WASHINGTON, D.C., USA — Editor's note: The video posted above is from January 13, when Josiah Colt was released from the Ada County Jail, and a day after he turned himself in on a U.S. Marshal's warrant.
A Meridian man photographed climbing into the U.S. Senate chamber and sitting in the vice president's chair during the January riot at the U.S. Capitol has pleaded guilty to obstructing an official proceeding - specifically, the joint session of Congress certifying Electoral College votes and the election of President Joe Biden.
Josiah Colt, 34, entered the plea on Wednesday afternoon in a videoconference with Judge Thomas F. Hogan of the U.S. District Court for the District of Columbia.
As part of the agreement, three other counts in the indictment against Colt were dropped. The Idahoan also agreed to cooperate with government agents investigating the attack on the U.S. Capitol.
Colt was one of several hundred people who forced their way into the Capitol the afternoon of Jan. 6 as both chambers of Congress were certifying the Electoral College votes - a process officially making Biden the president-elect. The crowd had been participating in a "Stop The Steal" rally, in support of former president Donald Trump, who continues to claim falsely that he actually won the 2020 election.
Two men from Nevada are accused of conspiring with Colt, and meeting up with him before storming the Capitol. Colt could potentially testify against the men, Ronald Sandlin and Nathaniel DeGrave, who have been charged individually in the case.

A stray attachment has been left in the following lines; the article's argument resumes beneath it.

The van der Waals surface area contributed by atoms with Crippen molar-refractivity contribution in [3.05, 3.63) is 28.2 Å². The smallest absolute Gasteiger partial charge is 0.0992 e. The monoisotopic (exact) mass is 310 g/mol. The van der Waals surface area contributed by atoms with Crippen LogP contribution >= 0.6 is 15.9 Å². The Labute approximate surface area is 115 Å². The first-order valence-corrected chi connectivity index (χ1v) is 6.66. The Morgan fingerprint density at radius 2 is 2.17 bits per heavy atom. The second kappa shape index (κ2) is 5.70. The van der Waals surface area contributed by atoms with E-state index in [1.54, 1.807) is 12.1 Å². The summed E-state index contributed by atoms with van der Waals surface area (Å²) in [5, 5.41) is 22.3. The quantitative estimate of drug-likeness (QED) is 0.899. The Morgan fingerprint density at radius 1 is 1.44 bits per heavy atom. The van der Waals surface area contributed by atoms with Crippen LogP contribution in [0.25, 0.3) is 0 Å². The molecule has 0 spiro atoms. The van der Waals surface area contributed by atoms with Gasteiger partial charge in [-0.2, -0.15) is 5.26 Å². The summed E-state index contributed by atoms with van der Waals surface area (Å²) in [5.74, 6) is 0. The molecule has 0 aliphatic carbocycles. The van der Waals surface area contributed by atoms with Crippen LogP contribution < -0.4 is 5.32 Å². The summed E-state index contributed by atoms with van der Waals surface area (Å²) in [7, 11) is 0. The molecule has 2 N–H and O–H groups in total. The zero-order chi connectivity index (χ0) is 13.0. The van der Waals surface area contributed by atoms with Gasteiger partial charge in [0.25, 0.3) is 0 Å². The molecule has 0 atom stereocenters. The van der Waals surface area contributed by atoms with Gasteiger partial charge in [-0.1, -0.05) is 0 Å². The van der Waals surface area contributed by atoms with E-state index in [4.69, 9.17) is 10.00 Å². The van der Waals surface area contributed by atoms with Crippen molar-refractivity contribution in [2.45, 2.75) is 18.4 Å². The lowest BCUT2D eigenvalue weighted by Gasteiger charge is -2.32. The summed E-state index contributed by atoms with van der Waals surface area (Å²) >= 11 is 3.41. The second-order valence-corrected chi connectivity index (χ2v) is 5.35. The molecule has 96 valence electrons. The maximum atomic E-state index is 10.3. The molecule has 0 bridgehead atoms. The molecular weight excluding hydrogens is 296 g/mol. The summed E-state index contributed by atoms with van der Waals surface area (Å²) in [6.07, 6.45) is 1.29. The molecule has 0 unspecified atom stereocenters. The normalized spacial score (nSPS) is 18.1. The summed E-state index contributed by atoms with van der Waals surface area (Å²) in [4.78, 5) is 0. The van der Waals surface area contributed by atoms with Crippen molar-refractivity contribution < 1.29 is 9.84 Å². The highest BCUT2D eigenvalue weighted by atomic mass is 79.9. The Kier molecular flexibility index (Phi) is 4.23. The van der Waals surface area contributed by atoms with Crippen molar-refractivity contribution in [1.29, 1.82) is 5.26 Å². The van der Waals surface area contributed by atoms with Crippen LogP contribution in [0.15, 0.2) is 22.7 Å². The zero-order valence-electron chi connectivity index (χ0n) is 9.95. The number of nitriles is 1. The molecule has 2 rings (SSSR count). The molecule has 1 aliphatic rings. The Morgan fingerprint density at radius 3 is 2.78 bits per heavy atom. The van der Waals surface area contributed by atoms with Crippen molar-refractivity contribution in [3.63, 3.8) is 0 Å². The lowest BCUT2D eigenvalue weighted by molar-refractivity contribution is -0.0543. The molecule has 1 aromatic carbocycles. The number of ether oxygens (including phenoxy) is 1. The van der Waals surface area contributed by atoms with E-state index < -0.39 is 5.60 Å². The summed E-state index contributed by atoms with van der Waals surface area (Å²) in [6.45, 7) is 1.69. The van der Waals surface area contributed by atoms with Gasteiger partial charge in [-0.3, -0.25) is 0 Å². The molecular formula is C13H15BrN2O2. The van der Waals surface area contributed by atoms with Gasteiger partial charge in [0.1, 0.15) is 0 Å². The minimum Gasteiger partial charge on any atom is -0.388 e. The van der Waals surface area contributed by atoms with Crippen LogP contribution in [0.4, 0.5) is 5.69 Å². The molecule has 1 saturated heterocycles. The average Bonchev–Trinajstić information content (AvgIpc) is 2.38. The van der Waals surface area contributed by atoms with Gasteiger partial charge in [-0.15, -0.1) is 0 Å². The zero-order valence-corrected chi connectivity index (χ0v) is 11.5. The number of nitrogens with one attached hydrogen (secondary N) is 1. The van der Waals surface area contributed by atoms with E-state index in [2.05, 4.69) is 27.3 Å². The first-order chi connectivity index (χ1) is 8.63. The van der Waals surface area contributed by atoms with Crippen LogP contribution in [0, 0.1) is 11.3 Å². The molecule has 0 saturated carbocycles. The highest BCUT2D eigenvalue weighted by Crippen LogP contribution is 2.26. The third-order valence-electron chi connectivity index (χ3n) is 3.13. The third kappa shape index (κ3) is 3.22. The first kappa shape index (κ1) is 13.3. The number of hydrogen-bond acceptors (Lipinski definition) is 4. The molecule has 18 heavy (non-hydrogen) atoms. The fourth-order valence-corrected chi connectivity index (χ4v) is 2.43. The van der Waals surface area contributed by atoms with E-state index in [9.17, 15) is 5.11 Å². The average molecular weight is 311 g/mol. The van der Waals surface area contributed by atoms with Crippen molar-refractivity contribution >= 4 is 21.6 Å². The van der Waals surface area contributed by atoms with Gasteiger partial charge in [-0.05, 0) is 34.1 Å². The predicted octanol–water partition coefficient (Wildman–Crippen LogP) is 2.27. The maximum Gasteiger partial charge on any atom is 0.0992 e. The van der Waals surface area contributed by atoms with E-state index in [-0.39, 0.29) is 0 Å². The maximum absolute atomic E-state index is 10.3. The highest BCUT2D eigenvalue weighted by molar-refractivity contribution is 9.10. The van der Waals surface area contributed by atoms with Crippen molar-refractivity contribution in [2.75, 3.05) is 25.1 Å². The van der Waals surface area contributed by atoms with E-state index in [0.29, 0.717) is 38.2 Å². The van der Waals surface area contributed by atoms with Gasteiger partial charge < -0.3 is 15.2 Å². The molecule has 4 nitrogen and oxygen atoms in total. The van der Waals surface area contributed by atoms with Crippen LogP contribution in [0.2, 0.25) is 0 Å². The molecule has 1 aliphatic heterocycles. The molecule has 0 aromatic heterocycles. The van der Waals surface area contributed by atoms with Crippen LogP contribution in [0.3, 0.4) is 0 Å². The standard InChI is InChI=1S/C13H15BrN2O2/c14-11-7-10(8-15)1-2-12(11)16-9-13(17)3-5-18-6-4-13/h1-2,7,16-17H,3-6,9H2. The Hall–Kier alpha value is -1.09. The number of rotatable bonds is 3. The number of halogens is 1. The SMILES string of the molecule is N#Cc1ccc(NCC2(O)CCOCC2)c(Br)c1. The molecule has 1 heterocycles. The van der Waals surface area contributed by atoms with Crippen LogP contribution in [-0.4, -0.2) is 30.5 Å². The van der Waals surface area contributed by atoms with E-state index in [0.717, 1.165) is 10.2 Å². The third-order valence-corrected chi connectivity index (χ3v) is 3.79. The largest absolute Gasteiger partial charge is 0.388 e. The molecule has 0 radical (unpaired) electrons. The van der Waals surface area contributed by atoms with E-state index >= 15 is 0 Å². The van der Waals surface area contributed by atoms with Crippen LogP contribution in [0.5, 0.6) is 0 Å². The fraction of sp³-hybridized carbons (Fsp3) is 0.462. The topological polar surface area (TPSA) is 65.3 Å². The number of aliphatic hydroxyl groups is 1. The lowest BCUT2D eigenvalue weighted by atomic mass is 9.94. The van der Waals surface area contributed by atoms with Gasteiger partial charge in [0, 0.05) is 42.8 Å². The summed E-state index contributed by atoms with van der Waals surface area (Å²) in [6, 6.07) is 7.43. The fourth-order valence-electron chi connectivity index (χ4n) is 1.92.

A photograph of Colt dangling from the Senate balcony went viral during coverage of the Capitol riot. After jumping onto the Senate floor from the balcony, he sat in the seat reserved for then-Vice President Mike Pence. In a video posted on social media, Colt mistakenly said he sat in House Speaker Nancy Pelosi's chair.
The statement of facts read in Wednesday's hearing mentioned a social media post by Sandlin, showing Colt in bed in a Tennessee hotel, lying down with a pistol and wearing a face mask. The accompanying caption stated that Colt was "sleeping ready for the boogaloo Jan. 6th."
"Boogaloo" is a slang term referring to a second civil war.
Before saying for a final time that he wished to plead guilty, Colt said the post was "kind of a joke."
"One, I didn't know what (boogaloo) meant. Two - i feel that was taken a little bit out of context," he said.
The maximum sentence for violating the federal law against obstructing, influencing, or impeding an official proceeding is 20 years in prison and a $250,000 fine, but Colt will likely receive a less-severe sentence. In Wednesday's hearing, Judge Hogan said sentencing guidelines call for 51 months to 63 months in prison.
The date for Colt's sentencing has not been set. Judge Hogan set a status hearing for October 18, after federal prosecutors requested time to determine the extent to which Colt cooperates with the government.
Colt is still in Idaho and out of jail. Charles Peterson is his defense attorney.
Colt was one of two Capitol riot defendants to plead guilty Wednesday. At the same time as his hearing, Danielle Doyle, of Oklahoma, appeared before a second federal judge to enter a guilty plea to one count of parading, demonstrating or picketing in a Capitol building – a misdemeanor charge with a maximum sentence of up to 6 months in prison.
Sixteen Capitol riot defendants have now accepted plea deals in the case, including four defendants who agreed to plead guilty to felony charges.